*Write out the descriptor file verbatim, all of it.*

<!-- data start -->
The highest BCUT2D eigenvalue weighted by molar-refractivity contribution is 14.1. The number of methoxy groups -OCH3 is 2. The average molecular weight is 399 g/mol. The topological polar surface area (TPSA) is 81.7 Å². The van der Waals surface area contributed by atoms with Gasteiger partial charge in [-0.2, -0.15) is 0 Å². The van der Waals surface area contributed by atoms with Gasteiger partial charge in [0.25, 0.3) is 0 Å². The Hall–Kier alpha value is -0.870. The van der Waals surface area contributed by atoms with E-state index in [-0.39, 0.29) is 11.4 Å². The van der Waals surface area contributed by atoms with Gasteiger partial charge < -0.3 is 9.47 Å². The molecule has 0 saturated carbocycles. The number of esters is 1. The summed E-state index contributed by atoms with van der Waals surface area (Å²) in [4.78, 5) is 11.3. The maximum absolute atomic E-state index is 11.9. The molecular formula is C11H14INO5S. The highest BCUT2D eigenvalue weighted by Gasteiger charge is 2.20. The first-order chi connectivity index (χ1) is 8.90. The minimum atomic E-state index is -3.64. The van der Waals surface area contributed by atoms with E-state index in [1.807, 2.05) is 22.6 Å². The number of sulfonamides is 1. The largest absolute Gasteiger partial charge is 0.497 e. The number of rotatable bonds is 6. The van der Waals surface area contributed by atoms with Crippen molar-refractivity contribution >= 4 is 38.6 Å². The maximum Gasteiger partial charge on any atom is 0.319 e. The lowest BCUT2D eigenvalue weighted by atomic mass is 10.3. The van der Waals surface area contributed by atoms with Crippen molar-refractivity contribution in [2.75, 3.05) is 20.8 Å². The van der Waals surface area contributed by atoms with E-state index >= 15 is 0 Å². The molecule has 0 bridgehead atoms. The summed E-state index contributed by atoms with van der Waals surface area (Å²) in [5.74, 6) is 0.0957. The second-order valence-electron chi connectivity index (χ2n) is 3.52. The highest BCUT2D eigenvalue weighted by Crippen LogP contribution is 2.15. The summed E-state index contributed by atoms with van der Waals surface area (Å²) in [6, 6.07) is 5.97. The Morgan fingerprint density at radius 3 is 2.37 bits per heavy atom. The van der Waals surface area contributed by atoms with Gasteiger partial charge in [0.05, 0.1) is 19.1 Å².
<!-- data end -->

The highest BCUT2D eigenvalue weighted by molar-refractivity contribution is 14.1. The number of methoxy groups -OCH3 is 2. The average molecular weight is 399 g/mol. The topological polar surface area (TPSA) is 81.7 Å². The van der Waals surface area contributed by atoms with Gasteiger partial charge in [-0.2, -0.15) is 0 Å². The van der Waals surface area contributed by atoms with Gasteiger partial charge in [0.25, 0.3) is 0 Å². The Hall–Kier alpha value is -0.870. The van der Waals surface area contributed by atoms with E-state index in [-0.39, 0.29) is 11.4 Å². The van der Waals surface area contributed by atoms with Gasteiger partial charge < -0.3 is 9.47 Å². The molecule has 0 saturated carbocycles. The number of esters is 1. The summed E-state index contributed by atoms with van der Waals surface area (Å²) in [4.78, 5) is 11.3. The maximum absolute atomic E-state index is 11.9. The molecular formula is C11H14INO5S. The highest BCUT2D eigenvalue weighted by Gasteiger charge is 2.20. The first-order chi connectivity index (χ1) is 8.90. The minimum atomic E-state index is -3.64. The van der Waals surface area contributed by atoms with E-state index in [1.807, 2.05) is 22.6 Å². The number of sulfonamides is 1. The largest absolute Gasteiger partial charge is 0.497 e. The number of rotatable bonds is 6. The van der Waals surface area contributed by atoms with Crippen molar-refractivity contribution >= 4 is 38.6 Å². The maximum Gasteiger partial charge on any atom is 0.319 e. The lowest BCUT2D eigenvalue weighted by atomic mass is 10.3. The van der Waals surface area contributed by atoms with Crippen molar-refractivity contribution in [2.75, 3.05) is 20.8 Å². The van der Waals surface area contributed by atoms with E-state index >= 15 is 0 Å². The molecule has 0 bridgehead atoms. The summed E-state index contributed by atoms with van der Waals surface area (Å²) in [5.74, 6) is 0.0957. The second-order valence-electron chi connectivity index (χ2n) is 3.52. The highest BCUT2D eigenvalue weighted by Crippen LogP contribution is 2.15. The summed E-state index contributed by atoms with van der Waals surface area (Å²) in [6, 6.07) is 5.97. The Morgan fingerprint density at radius 3 is 2.37 bits per heavy atom. The van der Waals surface area contributed by atoms with Gasteiger partial charge in [0.05, 0.1) is 19.1 Å².